~whynothugo/dotfiles

🏡 My desktop setup: systemd, sway, alacritty, greetd, zsh, neovim.

27969ae I'd rather not maintain my own dotfiles tool

2 days ago

66e0f5f alacritty: Set font to Fantasque Mono

4 days ago

#~/.dotfiles

"A man and his tools make a man and his trade". -Vita Sackville-West

This repository contains all configuration files for my desktop setup. The entire system configuration is defined in a declarative way, so recreating it and rolling back and forth can be done with confidence.

There's a few sets of files here:

dotfiles: These are user-specific configuration for applications. This includes compositor setup, neovim configuration, terminal theme, and settings for a lot of other applications. Symlinks are placed in the home directory pointing to the files inside this repository, so it's easy to track any changes using just git.

ansible: Some ansible playbooks to configure dconf-based applications and install flatpaks I use. Due to how ansible handles sudo, it can't be used for anything system wide. There's also bootstrapping issues in trying to use it to configure pristine systems, so the scope of what ansible handles will likely continue being rather narrow.

sysconfig: This is system-wide configuration. This includes installed packages, networking overrides, sudo configuration, SecureBoot and several other system-wide settings. This is all installed as a system package, which installs all the custom files, and pulls all wanted packages as dependencies.

Storing all this in a git repository allows me to be bolder when experimenting with new features or configurations -- if I find anything breaks, it's very simple to got roll back to the previous state.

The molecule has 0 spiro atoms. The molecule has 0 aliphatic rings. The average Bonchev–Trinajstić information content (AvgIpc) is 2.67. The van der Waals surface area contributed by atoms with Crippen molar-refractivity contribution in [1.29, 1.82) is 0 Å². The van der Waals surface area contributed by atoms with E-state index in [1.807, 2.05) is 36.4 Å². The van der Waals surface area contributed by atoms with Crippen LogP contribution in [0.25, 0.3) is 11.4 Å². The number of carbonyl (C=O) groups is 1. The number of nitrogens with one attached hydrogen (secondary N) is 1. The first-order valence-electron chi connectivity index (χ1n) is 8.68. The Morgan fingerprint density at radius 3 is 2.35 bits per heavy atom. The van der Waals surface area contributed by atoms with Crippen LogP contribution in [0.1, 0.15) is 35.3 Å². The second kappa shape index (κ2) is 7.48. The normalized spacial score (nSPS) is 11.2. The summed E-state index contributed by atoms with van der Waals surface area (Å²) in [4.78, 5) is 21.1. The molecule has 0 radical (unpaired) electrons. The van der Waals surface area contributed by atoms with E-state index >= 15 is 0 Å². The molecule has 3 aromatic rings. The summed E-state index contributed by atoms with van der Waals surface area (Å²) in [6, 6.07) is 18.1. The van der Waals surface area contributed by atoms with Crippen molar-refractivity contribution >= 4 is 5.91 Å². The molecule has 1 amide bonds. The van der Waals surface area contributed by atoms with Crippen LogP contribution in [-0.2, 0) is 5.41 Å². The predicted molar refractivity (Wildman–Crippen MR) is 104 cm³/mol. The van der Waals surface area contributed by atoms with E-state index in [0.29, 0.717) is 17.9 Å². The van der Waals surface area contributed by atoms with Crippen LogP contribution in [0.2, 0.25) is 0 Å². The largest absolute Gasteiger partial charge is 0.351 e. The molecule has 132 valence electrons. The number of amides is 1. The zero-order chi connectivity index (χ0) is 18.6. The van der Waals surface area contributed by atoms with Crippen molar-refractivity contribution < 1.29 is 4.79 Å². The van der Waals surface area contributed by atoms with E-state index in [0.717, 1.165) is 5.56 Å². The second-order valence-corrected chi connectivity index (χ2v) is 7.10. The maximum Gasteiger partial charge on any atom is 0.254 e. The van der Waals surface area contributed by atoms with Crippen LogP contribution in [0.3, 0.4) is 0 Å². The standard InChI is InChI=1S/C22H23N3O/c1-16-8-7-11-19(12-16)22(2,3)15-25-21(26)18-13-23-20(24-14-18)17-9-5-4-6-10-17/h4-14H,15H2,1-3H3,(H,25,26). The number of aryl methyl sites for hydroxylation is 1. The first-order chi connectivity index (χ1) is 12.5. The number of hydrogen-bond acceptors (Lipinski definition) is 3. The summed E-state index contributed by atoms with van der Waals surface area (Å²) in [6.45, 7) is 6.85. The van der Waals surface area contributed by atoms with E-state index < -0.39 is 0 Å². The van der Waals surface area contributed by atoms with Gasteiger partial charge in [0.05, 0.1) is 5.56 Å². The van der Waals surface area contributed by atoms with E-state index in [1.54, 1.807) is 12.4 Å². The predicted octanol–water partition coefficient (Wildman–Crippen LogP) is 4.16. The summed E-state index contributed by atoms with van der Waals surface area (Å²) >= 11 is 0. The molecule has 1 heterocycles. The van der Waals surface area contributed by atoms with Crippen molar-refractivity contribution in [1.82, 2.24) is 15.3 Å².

Other uses of this repository include:

  • Keep configurations in sync across devices.
  • Keep a versioned history of my configurations.
  • Quickly bootstrap new configure new machines (physical or virtual).

#Dotfiles

I use my own rust-based tool (see src/) to keep this repository in sync with my actual dotfiles using symlinks.

It gets the job done, and builds to a static binary, which makes bootstrapping simpler. I'd love to drop my own custom tool and just rely on something maintained by someone else. However, I've yet to find something that does simply this. homesick used to work, but it's given me issues with major ruby updates over the years. A binary-compiled homesick clone would be super!

#Sysconfig

The system configuration is installed by an ArchLinux package. See sysconfig/README.md for more details on that.

#Tools I use

  • sway: desktop compositor
  • waybar: system status bar
  • neovim: code editor (using LSP, tree-sitter, and quite a few plugins)
  • zsh: shell and main working environment (it's designed for interactive use)
  • alacritty: very fast OpenGL terminal emulator in Rust
  • gammastep: screen colour temperature based on sunrise and sundown
  • darkman: automatic dark mode based on sundown and sunrise

I try to upstream any fixes, tweaks and improvements whenever possible, and limit this repository to customisations and very opinionated settings only.

#Documentation

I try to keep things relatively well documented. Some settings or overrides require attention only once every couple of years (e.g.: Firefox style overrides), and keeping comments around lets me figure out what existing code does, and where I got it from.

Git blame should generally be rather useful too.

#Bootstrapping a new system

  • Remember to run rustup default stable.
  • Add repo keys for quarry:
sudo pacman-key --recv-keys 0x8E1992167465DB5FB045557CB02854ED753E0F1F
sudo pacman-key --lsign-key 0x8E1992167465DB5FB045557CB02854ED753E0F1F

#LICENCE

Copyright 2012-2021, Hugo Osvaldo Barrera hugo@barrera.io

This repository is licensed under the ISC licence. See LICENCE for details.